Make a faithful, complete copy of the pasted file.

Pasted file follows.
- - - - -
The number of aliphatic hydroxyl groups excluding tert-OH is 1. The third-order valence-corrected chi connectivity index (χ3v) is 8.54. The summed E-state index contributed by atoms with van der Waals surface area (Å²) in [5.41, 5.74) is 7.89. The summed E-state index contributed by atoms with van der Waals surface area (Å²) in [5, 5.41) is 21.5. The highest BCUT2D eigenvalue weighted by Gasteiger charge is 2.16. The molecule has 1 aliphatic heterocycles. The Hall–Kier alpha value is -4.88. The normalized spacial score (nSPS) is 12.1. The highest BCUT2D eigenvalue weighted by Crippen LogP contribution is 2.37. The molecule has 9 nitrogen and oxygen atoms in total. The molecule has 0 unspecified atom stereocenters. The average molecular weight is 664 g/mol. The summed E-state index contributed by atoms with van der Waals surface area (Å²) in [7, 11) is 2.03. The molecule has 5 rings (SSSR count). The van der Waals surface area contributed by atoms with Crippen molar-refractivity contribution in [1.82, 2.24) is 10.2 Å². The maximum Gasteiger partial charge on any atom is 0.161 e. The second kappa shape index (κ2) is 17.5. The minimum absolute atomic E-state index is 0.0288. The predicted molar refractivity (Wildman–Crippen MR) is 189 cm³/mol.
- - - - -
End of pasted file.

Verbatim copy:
The number of aliphatic hydroxyl groups excluding tert-OH is 1. The third-order valence-corrected chi connectivity index (χ3v) is 8.54. The summed E-state index contributed by atoms with van der Waals surface area (Å²) in [5.41, 5.74) is 7.89. The summed E-state index contributed by atoms with van der Waals surface area (Å²) in [5, 5.41) is 21.5. The highest BCUT2D eigenvalue weighted by Gasteiger charge is 2.16. The molecule has 1 aliphatic heterocycles. The Hall–Kier alpha value is -4.88. The normalized spacial score (nSPS) is 12.1. The highest BCUT2D eigenvalue weighted by Crippen LogP contribution is 2.37. The molecule has 9 nitrogen and oxygen atoms in total. The molecule has 0 unspecified atom stereocenters. The average molecular weight is 664 g/mol. The summed E-state index contributed by atoms with van der Waals surface area (Å²) in [7, 11) is 2.03. The molecule has 5 rings (SSSR count). The van der Waals surface area contributed by atoms with Crippen molar-refractivity contribution in [1.82, 2.24) is 10.2 Å². The maximum Gasteiger partial charge on any atom is 0.161 e. The second kappa shape index (κ2) is 17.5. The minimum absolute atomic E-state index is 0.0288. The predicted molar refractivity (Wildman–Crippen MR) is 189 cm³/mol.